Also, I think the deaths that have been portrayed on the show were not just the Illegals mowing down people left and right with automatic weapons and grenade launchers. Each death served as a plot point. Phillip having a crisis of "faith" when he had to kill the young kid when he was caught on base. The deaths of the other Illegals which turned out to be caused by the son. Elizabeth refusing to save the Nicaraguan agent because it was for the "greater good." Even the indiscriminate killing by Larrick showed what a monster he was and P & E were right to fear him.
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post #1029 of 1060 Old 05-27-2014, 10:44 AM
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As explained in the show, the sub screw was rushed into use without proper testing and against protocol.
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post #1030 of 1060 Old 05-27-2014, 10:55 AM
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Originally Posted by hooked01 View Post

Wow, you must not watch a lot of television then (other than The Americans). wink.gif

Believe it or not, there's some quality television out there. You just have to look for it. Unfortunately a recent trend is to pass mediocre shows like The Americans as serious historical drama.

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You probably don't waste your time on Reality Shows either since those are all cast and manipulated by the producers to increase the drama and melodrama levels.

Actually I do and laugh at the obvious manipulation while the producers pretend that we're all too stupid to figure out what they did.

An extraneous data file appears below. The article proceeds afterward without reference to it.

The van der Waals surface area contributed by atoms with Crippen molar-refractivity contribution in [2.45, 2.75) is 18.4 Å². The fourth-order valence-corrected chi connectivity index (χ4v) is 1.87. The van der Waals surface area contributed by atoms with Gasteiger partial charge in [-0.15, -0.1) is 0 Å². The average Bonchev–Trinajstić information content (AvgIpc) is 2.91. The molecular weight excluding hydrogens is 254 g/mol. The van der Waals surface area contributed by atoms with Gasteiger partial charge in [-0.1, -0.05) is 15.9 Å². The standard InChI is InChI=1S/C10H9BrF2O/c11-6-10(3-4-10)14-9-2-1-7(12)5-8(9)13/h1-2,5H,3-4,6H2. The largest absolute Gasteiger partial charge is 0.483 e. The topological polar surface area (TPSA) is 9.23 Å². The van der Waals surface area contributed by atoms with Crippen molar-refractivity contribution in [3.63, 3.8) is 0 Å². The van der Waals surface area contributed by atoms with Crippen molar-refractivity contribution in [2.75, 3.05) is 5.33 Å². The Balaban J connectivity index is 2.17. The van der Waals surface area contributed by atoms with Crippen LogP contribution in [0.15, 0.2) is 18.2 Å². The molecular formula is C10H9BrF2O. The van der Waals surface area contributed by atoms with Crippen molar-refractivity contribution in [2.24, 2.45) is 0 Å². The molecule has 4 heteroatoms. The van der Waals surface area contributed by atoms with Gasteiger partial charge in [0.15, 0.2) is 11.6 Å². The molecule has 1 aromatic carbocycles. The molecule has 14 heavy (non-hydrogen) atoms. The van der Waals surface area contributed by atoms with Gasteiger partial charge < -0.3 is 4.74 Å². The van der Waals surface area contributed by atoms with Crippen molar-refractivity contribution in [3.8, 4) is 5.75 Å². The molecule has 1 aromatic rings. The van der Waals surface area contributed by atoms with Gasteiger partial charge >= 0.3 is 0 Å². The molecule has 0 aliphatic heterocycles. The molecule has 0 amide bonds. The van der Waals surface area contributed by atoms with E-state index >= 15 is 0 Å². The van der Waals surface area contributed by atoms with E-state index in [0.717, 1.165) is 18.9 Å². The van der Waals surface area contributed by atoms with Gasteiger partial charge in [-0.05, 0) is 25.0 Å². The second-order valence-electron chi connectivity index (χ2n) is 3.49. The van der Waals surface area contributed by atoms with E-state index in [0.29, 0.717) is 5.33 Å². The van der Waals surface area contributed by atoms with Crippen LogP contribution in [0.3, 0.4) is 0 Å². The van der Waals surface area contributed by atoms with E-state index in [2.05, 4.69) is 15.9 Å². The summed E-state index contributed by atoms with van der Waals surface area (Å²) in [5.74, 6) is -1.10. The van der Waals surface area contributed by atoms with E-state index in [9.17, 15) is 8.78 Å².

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Of course there are differences between TA and MI, but if you boil down them down to the essentials, you get: Spies, covert missions, disguises, devices, intrigue, and danger,

What you and I consider "essential" are much different. I want believable characters, believable plots that make sense. If a show it trying to pass itself off as a slice of history, it must have some resemblance to that history.

If that's just too dang hard then bring back Alias, a great spy show that never took itself too seriously and had several brilliant plots.

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I don't think the audience will stick around to watch Phillip and Elizabeth listening to wiretaps all day and sitting in cars doing surveillance.

Have you seen any good spy films? "The Falcon and the Snowman" for example?

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Also, I think the deaths that have been portrayed on the show were not just the Illegals mowing down people left and right with automatic weapons and grenade launchers. Each death served as a plot point. Phillip having a crisis of "faith" when he had to kill the young kid when he was caught on base.

Yes, and it upset him for almost ten minutes then he forgot about it and went back to killing. This was not a plot point. It changed nothing.

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post #1031 of 1060 Old 05-27-2014, 11:19 AM
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As explained in the show, the sub screw was rushed into use without proper testing and against protocol.

But not explained in the show: why did they do that? What if they had simply discovered in the design that they had been fooled and it could have killed sailors? Too boring for the audience?

In a real life case, the Soviets were trying to illegally import some VAX computers. FBI agents discovered the shipment, removed all the electronics and let the metal boxes travel on. It was a huge victory for the FBI even though it didn't kill any Soviets.

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post #1032 of 1060 Old 05-27-2014, 12:14 PM
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Have you seen any good spy films? "The Falcon and the Snowman" for example?
You can't compare a movie to a TV series.